“GIVE + TAKE, my fourth novel, inspired the whole idea,” says Stona Fitch of CFP. “It’s about a jazz pianist who steals diamonds and BMWs and gives away the money - in short, a modern retelling of the Robin Hood fable. But it’s also about the limits of generosity and the slippery nature of value. When the book ran into classic delay at a major New York publishing house, I decided to start the Concord Free Press and give it the book away, asking only that readers give some money to a charity they believed in or someone in need.”
  The CFP publishing model - which they have dubbed ‘generosity-based publishing’ - is overseen by an Advisory Board of writers that includes Joyce Carol Oates, Russell Banks, Megan Abbott and Gregory Maguire, among others. “It’s important to point out that we’re a group of writers that publishes books,” says Stona, “not a publisher only. We’ve just seized control of the machinery of publishing and put it to work in a new way.”
  For the rest, clickety-click here

Wednesday, November 10, 2010

Tortuga Bound

It’s not often we feature theatre here on Crime Always Pays, but Jason Wells’ MEN OF TORTUGA looks to be an interesting prospect. To wit:
In the executive suite of an unnamed American Corporation, three power brokers scheme with a weapons specialist to eliminate the opposition in Jason Wells’ dark comedy of negotiation, conspiracy and assassination. Maxwell, a hero of the old guard, volunteers to sacrifice himself for the plan. But when Maxwell takes the young idealist Fletcher under his wing, his long-dormant conscience begins to reawaken. As the scheme spins into disarray, the plotters descend into suspicion, bloodlust and infighting, while Fletcher is drawn, inexorably, into the lion’s den …
  Variety liked it:
“Jason Wells isn’t giving everything away in his captivating new play Men of Tortuga … Wells tells a story of corporate greed, power, surveillance and the secrecy that increasingly pervades our daily lives … The play pulses with energy …” - Variety
  The production comes courtesy of PurpleHeart Theatre Company in association with the Focus Theatre, and is directed by John O’Brien. It opens on Thursday, November 11th at the Focus Theatre in Temple Bar, Dublin, and all the booking details are available here

Tuesday, November 9, 2010

300,000 Not Out

Trumpets please, maestro … At some point yesterday, round about 6pm Irish time, ye olde Crime Always Pays blogge passed the 300,000 mark for page impressions. Which isn’t particularly impressive, considering that CAP has been on the go since April 2007, when it was the sole marketing tool available to a broke but enthusiastic writer, but still, it’s not often we get to parp our trumpets around here, so 300,000 is as good a reason as any, especially - as all Three Regular Readers will be aware - ye blogge only has three regular readers.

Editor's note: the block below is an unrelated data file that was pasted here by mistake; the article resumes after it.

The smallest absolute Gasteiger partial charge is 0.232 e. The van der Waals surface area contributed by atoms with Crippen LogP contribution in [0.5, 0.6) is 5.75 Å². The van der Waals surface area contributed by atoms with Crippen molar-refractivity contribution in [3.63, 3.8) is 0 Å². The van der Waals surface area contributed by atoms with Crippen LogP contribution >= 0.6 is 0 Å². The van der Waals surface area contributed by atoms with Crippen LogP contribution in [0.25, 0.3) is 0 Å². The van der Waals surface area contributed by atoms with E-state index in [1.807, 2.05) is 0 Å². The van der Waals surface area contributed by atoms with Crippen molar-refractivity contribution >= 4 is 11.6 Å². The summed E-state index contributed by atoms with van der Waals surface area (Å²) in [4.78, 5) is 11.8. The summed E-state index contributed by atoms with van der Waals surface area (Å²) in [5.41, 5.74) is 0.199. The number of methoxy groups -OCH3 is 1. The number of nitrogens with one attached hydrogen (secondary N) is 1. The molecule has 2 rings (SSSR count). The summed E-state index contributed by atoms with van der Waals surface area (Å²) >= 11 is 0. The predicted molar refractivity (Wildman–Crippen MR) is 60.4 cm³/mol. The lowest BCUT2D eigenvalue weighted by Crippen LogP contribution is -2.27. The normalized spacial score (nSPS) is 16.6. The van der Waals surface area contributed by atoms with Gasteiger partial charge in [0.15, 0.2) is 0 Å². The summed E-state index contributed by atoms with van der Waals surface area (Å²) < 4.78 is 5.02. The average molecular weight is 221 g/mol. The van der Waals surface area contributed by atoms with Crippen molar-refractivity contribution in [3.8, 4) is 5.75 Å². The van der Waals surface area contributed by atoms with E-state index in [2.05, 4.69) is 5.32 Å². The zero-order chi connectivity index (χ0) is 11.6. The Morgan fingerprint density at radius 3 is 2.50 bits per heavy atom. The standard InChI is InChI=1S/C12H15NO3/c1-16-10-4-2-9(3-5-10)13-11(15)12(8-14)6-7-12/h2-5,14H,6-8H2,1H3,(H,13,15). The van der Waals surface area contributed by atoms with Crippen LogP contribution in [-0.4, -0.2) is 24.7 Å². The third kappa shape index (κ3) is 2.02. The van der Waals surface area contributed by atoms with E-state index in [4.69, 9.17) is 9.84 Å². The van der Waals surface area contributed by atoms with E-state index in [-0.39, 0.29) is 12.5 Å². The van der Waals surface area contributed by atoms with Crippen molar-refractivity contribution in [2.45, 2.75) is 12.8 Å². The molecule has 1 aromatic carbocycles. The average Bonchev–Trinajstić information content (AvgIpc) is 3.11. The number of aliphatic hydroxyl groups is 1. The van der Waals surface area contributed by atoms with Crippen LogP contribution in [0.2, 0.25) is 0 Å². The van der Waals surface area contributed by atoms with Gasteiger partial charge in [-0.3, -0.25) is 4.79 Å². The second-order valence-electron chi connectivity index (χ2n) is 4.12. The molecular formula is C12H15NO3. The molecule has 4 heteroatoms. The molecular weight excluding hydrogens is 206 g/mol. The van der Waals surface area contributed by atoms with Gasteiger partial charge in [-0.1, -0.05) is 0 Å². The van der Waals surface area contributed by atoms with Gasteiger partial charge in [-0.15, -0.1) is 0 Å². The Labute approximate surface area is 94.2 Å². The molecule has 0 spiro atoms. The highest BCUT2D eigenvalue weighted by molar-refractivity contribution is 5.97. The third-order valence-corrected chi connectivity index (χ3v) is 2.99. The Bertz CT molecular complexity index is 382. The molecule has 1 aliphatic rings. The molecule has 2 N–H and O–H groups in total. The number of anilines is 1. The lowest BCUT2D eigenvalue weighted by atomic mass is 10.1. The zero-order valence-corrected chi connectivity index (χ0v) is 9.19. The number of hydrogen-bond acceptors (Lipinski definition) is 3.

Kidding aside, I’d like to thank each and every one of you who come here on a regular basis, be that daily, weekly or monthly, and especially those of you who make the effort to leave a comment or two, on the rare occasion when the post is interesting enough to merit a comment or two. It goes without saying, although I’ll say it anyway, that this whole endeavour would be a complete waste of time without the likes of you looking for some way to completely waste your time.
  Upward and onward, then, to the next 300,000 page impressions. And hey, who knows - maybe I’ll even have another book to blog about when we reach the magical half-million mark. Stranger things have happened at sea, as they say …

Monday, November 8, 2010

The Republic Of Books

Given the straitened circumstances publishing is going through these days, setting up a new imprint is either an act of blind folly or hopelessly romantic optimism. That said, Irish publisher Maverick House appears to be a very tightly run ship, with the steadying hand of Jean Harrington on the tiller, and one that has defied the odds over the last number of years. So I can only imagine that, while there’s bound to be an element of romantic optimism behind their new venture, Book Republic, it’s very probably underpinned by some very pragmatic projections.
  Anyhoo, Book Republic has its official launch this week, at 1.30pm on Wednesday at the Mansion House, Dublin, and here at CAP Towers we fervently wish all involved bon voyage and a fair wind following. The first Book Republic offering, Dan Harvey’s PEACE ENFORCERS, was published in September, with an excerpt running thusly:
Darfur, Western Sudan, 2003

It was pitch black; the sun had not yet risen. The clattering of hooves went unheard by the village inhabitants, still fast asleep in their beds. They were happily unaware they were about to be violently awoken to a nightmare, propelled from tranquillity to turmoil in a split second. A turbulence of torture and torment was about to be unleashed by the marauding militiamen, riding hard through the rocks and scrubland over the arid, red sands of the Sahel region of Darfur. Murder, mutilation and rape ensued. The sounds of gunshots and the screams and shrieks of terror-stricken women and children filled the early morning air. It was a cacophony of chaos, a maelstrom of madness, and it wasn’t over yet.
  For the rest of the extract, clickety-click here